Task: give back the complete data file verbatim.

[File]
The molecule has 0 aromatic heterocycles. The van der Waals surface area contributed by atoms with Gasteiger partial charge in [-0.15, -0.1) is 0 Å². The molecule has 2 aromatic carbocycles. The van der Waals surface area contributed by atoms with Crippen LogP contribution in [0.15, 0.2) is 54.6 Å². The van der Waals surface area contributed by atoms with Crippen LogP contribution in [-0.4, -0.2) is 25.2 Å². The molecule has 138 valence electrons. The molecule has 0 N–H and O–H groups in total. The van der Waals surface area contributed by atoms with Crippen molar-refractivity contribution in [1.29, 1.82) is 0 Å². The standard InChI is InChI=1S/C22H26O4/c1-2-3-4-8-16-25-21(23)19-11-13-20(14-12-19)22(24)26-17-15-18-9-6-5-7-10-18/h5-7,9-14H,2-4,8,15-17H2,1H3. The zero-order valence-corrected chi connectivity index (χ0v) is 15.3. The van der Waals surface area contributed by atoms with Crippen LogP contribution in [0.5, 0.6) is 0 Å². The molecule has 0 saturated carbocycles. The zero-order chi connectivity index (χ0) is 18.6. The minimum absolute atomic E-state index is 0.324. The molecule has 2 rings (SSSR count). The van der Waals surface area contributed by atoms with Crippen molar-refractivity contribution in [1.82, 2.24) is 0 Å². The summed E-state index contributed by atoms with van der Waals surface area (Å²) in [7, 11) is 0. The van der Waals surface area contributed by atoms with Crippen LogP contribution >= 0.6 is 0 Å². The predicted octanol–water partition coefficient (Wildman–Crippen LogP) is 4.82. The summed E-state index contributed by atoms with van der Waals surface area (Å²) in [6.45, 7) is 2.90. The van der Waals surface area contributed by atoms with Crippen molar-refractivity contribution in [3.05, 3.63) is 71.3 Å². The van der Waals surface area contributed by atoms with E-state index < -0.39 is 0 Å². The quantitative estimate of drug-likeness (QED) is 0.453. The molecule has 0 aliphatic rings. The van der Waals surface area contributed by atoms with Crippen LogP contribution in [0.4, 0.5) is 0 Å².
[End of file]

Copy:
The molecule has 0 aromatic heterocycles. The van der Waals surface area contributed by atoms with Gasteiger partial charge in [-0.15, -0.1) is 0 Å². The molecule has 2 aromatic carbocycles. The van der Waals surface area contributed by atoms with Crippen LogP contribution in [0.15, 0.2) is 54.6 Å². The van der Waals surface area contributed by atoms with Crippen LogP contribution in [-0.4, -0.2) is 25.2 Å². The molecule has 138 valence electrons. The molecule has 0 N–H and O–H groups in total. The van der Waals surface area contributed by atoms with Crippen molar-refractivity contribution in [1.29, 1.82) is 0 Å². The standard InChI is InChI=1S/C22H26O4/c1-2-3-4-8-16-25-21(23)19-11-13-20(14-12-19)22(24)26-17-15-18-9-6-5-7-10-18/h5-7,9-14H,2-4,8,15-17H2,1H3. The zero-order valence-corrected chi connectivity index (χ0v) is 15.3. The van der Waals surface area contributed by atoms with Crippen LogP contribution in [0.5, 0.6) is 0 Å². The molecule has 0 saturated carbocycles. The zero-order chi connectivity index (χ0) is 18.6. The minimum absolute atomic E-state index is 0.324. The molecule has 2 rings (SSSR count). The van der Waals surface area contributed by atoms with Crippen molar-refractivity contribution in [1.82, 2.24) is 0 Å². The summed E-state index contributed by atoms with van der Waals surface area (Å²) in [7, 11) is 0. The van der Waals surface area contributed by atoms with Crippen LogP contribution >= 0.6 is 0 Å². The predicted octanol–water partition coefficient (Wildman–Crippen LogP) is 4.82. The summed E-state index contributed by atoms with van der Waals surface area (Å²) in [6.45, 7) is 2.90. The van der Waals surface area contributed by atoms with Crippen molar-refractivity contribution in [3.05, 3.63) is 71.3 Å². The van der Waals surface area contributed by atoms with E-state index < -0.39 is 0 Å². The quantitative estimate of drug-likeness (QED) is 0.453. The molecule has 0 aliphatic rings. The van der Waals surface area contributed by atoms with Crippen LogP contribution in [0.4, 0.5) is 0 Å².